If you are a transitioning veteran who likes technology, wants to utilize your military skills, and desires a career with great growth opportunities and strong six-figure earning potential, you should consider cybersecurity.
Information security is a $122 billion industry today and is expected to grow to $202 billion by 2021. There were an estimated 348,975 job openings posted for the 12 months spanning July 2015 through June 2016. And job prospects will remain strong for the foreseeable future. Employers are eager to find talented professionals who have hands-on skills. They favor former military veterans for cybersecurity positions because of their demonstrated discipline, teamwork and integrity.
I speak from experience. I recently transitioned from the United States Air Force (USAF) with more than 23 years of service to our country. Today, at age 43, I am a Cyber Security Analyst for RBR Technologies, working with the United States Department of Defense. In this position, I continue my commitment to my country by defending the Department of Defense Information Networks. I love the mission-based aspect of my job.
What if you don't know the first thing about cybersecurity? I came to the job market with an interest in and an aptitude for technology but without any deep technical skills or knowledge. I was able to ease my transition from military service into a civilian cybersecurity career because I made a solid plan of action. I began a SANS training program (see below) while on permissible leave and secured important industry-leading GIAC certifications. I was hired two months in advance of my military retirement.
If you are intrigued by the prospect of a career in cybersecurity, here are some first-hand tips for getting started:
- Find your niche. Familiarize yourself with the many positions within the cybersecurity field. You can visit the National Institute for Cybersecurity Careers and Studies to learn more about the different career paths. There are also some great books and blogs you can read such as The Network Security Test Lab by Michael Gregg, and Security Weekly.
- Make a plan and set realistic goals. You may have to take an entry-level position and a pay cut. Don't let this dissuade you. Create a plan for training, gaining certifications and advancing in the field. Keep your eye on the prize and look to the future.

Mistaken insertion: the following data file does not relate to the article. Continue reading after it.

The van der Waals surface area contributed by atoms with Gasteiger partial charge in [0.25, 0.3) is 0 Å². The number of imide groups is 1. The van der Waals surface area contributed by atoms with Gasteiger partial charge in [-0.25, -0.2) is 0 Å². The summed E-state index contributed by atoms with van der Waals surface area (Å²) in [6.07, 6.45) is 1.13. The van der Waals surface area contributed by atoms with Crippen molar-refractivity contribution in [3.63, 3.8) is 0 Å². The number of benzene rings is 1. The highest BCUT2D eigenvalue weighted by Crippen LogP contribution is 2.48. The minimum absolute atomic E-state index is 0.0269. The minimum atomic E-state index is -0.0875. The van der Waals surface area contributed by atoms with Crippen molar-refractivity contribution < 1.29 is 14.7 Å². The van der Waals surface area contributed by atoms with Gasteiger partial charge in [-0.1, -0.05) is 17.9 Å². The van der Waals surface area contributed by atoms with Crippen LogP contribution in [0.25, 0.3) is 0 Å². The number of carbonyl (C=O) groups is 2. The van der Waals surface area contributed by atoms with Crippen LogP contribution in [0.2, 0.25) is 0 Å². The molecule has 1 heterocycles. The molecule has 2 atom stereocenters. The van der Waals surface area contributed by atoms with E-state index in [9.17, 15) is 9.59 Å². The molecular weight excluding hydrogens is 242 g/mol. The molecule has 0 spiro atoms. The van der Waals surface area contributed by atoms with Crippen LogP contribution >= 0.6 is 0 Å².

- Expand your skillset now. Don't wait until after you've retired from active duty. Leverage open source tools to expand your skillset now, including learning how to script. Here are some suggested open source tools for consideration: Wireshark, Kali Linux and Python. Additionally, sectools.org has a comprehensive list of tools and helpful information.
- Find a mentor. A mentor can help guide your job search quest.Don't be afraid touse your network of friends and associates to help you meet people working in cybersecurity. Seek out someone who is in a position that you hope to hold one day.
- Get certified. Industry-recognized certifications are absolutely essential to getting your foot in the cybersecurity door. There are many programs to help transitioning veterans enter the workforce. I chose the SANS VetSuccess Immersion Academy, a three-month, full scholarship-based, hands-on, technical training, and GIAC certification program. Graduates are introduced to world-class employers, and in some cases, guaranteed a job upon graduation with a program sponsor. Other programs worth exploring include: Cisco Global Cybersecurity Scholarship and CyberCorps: Scholarship for Service (SFS).
The cybersecurity industry is undergoing a severe talent shortage, putting our communities, economies and nation at risk. If you have an interest in technology, I encourage you to explore your options. Cybersecurity is a great way to continue serving our country, just on a different battlefield.
About Donald Greene
Donald Greene is 23-year veteran with the United States Air Force. Currently, Donny is a Cyber Security Analyst for Maryland-based RBR Technologies, an IT consulting and engineering company. In this position, he works with the United States Department of Defense.